In addition to increased motor milestone achievement, the safety profile of risdiplam was consistent with that observed in previous studies, with no new safety signals identified.
Levi Galloway, MD, PhD
Genentech announced its investigational, orally administered survival motor neuron-2 (SMN2) splicing modifier, risdiplam, met the primary end point in the FIREFISH (NCT02913482) part 2 clinical study by demonstrating a significant increase in achieved motor milestones in infants with Type 1 spinal muscular atrophy (SMA) aged 1 to 7 months after 12 months of treatment.
Using the Gross Motor Scale of the Bayley Scales of Infant and Toddler Development Third Edition (BSID-III), 12 infants (29%) sat without support for 5 seconds by the end of month 12, a milestone typically not reached in the natural history of Type 1 SMA (P <.0001). The full cohort for part 2 included 41 infants.
The data, which were accepted for presentation to the American Academy of Neurology (AAN) 2020 Annual Meeting, showed that 18 (43.9%) infants were able to hold their head upright, 13 (31.7%) were able to roll to the side, and 2 (4.9%) were able to stand with support, as measured by the Hammersmith Infant Neurological Examination 2 (HINE-2). A maintained ability to swallow at 12 months was observed in 36 (95%) patients, while 34 (89%) were able to feed orally.
“These results confirm the clinically meaningful efficacy of risdiplam in infants with an advanced and difficult-to-treat disease,” Levi Garraway, MD, PhD, chief medical officer, and head, Global Product Development, Genentech, said in a statement.
The median duration of treatment for infants within the study was 15.2 months, and their median age was 20.7 months. Among the 41 infants included, 38 (93%) were alive and 35 (85.4%) were event-free at the time of analysis. Death occurred in 3 infants 3 months into the treatment period, but it was determined to have no correlation with risdiplam treatment.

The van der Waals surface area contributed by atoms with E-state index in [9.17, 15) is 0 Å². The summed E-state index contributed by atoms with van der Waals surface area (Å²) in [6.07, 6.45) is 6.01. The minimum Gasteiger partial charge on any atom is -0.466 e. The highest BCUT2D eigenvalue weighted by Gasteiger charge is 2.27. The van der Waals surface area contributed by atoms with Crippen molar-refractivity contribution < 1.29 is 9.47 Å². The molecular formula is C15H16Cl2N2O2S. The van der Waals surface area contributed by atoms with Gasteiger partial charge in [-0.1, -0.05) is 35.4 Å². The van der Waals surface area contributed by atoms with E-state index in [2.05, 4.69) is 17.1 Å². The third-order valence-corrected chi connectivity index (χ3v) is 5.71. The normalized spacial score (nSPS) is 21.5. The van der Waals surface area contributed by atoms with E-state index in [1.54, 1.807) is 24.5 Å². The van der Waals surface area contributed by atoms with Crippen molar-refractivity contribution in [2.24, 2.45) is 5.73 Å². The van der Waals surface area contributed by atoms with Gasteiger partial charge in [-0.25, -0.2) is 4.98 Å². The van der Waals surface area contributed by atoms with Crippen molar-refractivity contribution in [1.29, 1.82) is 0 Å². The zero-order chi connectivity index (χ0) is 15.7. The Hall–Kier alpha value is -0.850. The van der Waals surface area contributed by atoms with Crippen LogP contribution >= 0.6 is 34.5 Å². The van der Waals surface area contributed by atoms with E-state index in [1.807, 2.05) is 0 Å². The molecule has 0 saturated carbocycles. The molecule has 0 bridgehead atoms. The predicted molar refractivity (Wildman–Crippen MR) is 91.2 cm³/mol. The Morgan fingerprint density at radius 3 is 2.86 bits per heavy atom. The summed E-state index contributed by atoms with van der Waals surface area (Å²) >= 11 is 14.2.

A Children’s Hospital of Philadelphia Infant Test of Neuromuscular Disorders (CHOP-INTEND) score increase of ≥4 points was reported in 37 (90%) patients, with 23 (56%) of them achieving a score above 40.
Safety for risdiplam in the FIREFISH study was consistent with its known safety profile, with upper respiratory tract infection (46.3%), pneumonia (39%), pyrexia (39%), constipation (19.5%), nasopharyngitis (12.2%), rhinitis (12.2%), and diarrhea (9.8%) as the most common adverse events (AEs). Serious AEs documented included pneumonia (31.7%), bronchiolitis (4.9%), respiratory failure (4.9%), and hypotonia (4.9%).
The agent is currently being studied in a broad clinical trial program in SMA, with patients ranging from birth to 60 years old, and includes presymptomatic patients and those previously treated with other SMA-targeting therapies. In February, Genentech, PTC Therapeutics, and the SMA Foundation announced the drug had met its primary and key secondary end points in part 2 of the SUNFISH trial in patients with type 2 or 3 SMA.
In November 2019, risdiplam received a priority review designation, with a decision for approval initially expected by May 24, 2020. Although, after additional data were submitted by Roche in February 2020, the FDA announced in early April that it was pushing back its regulatory decision to August 24, 2020.
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Genentech’s risdiplam shows significant improvement in survival and motor milestones in infants with type 1 spinal muscular atrophy (SMA) [news release]. South San Francisco, CA: Genentech; Published April 28, 2020. Accessed April 28, 2020. businesswire.com/news/home/20200427005918/en/Genentech’s-Risdiplam-Shows-Significant-Improvement-Survival-Motor